Through these processes of domination, healthcare workers see saving lives as the natural course of action. Doing anything else is unimaginable.

 

  • is the process through which individuals obtain their sense of identity within a social system. By conforming to these identities, people perform specific actions, assume different levels of authority, and adopt prescribed beliefs and values. Subjectification occurs through several means, such as:
    • Working in groups
    • Monitoring of individual behaviour within a group
    • Development of strategies that identify specific roles that individuals fill
    • The creation of words and concepts that defines identities and functions (e.g., manager, cashier, teacher, student). Each of these words means something, and when you apply that title to yourself, you take on that meaning as part of your identity.

As mentioned earlier, there is an overlap between these faces of power and the dimensions of power the previous section described. The following table summarizes these areas of overlap.

Coercion intersects with the concept of one- and two-dimensional power. Power’s second dimension aligns with manipulation. Conversely, domination overlaps with the third- and fourth-dimensions of power, whereas subjectification overlaps with the fourth dimension.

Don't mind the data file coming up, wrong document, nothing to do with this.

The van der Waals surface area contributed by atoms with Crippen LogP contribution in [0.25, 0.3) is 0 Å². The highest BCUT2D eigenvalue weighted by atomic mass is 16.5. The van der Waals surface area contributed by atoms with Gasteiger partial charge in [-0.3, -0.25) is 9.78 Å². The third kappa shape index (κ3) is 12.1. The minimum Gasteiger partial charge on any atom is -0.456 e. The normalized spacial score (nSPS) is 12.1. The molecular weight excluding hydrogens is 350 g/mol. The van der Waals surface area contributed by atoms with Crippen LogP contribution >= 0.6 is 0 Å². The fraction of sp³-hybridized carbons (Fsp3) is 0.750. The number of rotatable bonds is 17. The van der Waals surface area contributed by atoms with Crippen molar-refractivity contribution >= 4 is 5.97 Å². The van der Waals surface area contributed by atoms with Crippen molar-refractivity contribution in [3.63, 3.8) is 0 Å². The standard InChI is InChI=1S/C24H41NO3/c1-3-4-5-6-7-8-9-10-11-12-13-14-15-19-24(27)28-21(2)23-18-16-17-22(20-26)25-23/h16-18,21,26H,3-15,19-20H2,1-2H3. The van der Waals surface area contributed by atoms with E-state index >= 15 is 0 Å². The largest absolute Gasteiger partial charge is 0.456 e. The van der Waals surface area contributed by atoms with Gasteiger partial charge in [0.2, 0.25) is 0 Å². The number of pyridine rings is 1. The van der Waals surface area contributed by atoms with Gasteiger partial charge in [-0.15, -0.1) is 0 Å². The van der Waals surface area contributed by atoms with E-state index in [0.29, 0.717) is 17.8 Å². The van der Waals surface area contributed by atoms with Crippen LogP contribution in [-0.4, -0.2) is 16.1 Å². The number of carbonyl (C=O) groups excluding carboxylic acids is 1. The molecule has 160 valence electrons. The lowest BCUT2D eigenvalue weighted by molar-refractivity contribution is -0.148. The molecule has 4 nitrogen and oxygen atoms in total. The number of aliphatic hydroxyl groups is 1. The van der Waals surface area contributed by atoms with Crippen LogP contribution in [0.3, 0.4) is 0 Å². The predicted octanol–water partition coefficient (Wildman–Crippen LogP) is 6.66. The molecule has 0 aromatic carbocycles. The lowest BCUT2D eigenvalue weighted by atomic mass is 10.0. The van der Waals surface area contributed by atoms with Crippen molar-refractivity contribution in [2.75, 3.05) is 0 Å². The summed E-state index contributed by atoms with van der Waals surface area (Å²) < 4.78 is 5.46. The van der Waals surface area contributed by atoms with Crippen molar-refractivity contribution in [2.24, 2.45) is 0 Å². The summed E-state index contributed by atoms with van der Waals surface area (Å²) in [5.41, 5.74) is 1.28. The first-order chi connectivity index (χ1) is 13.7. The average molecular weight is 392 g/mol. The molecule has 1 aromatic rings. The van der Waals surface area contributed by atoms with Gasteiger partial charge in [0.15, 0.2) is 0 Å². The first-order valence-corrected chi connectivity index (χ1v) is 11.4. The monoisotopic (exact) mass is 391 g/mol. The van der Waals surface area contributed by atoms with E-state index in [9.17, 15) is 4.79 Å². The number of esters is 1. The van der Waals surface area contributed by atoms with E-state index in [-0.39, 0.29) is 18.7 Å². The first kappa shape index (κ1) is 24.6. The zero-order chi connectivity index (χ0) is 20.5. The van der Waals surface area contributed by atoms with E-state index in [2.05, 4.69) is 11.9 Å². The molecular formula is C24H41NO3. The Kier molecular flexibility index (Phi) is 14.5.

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Sites of Power

In addition to describing the faces of power, Fleming and Spicer identified four sites of power surrounding the organization. These include power in, through, over, and against the organization.

  • describes the efforts of individuals within an institution’s boundaries to affect its structures governing the organization. Examples include resisting change initiatives, conflicts between staff and their managers, dealing with whistleblowers, and so on.
  • describes the efforts to use the organization to achieve an objective outside the organization. Examples include government or non-governmental agencies partnering with other institutions to pursue some political end.
  • describes the efforts of influential individuals or groups to exert influence over an organization. Examples include shareholder activism, government regulators’ intervention, and lobbying by third-parties to change a business’s activities.
  • describes the efforts of outside individuals or groups to create a change in the structures governing the organization. Examples include tapping into social movements to create change (e.g., women’s rights movement driving gender equity in salary structures and advancement opportunities within an organization)

The following series of figures visually represent the relationship between the faces of power and the sites of power in organizations.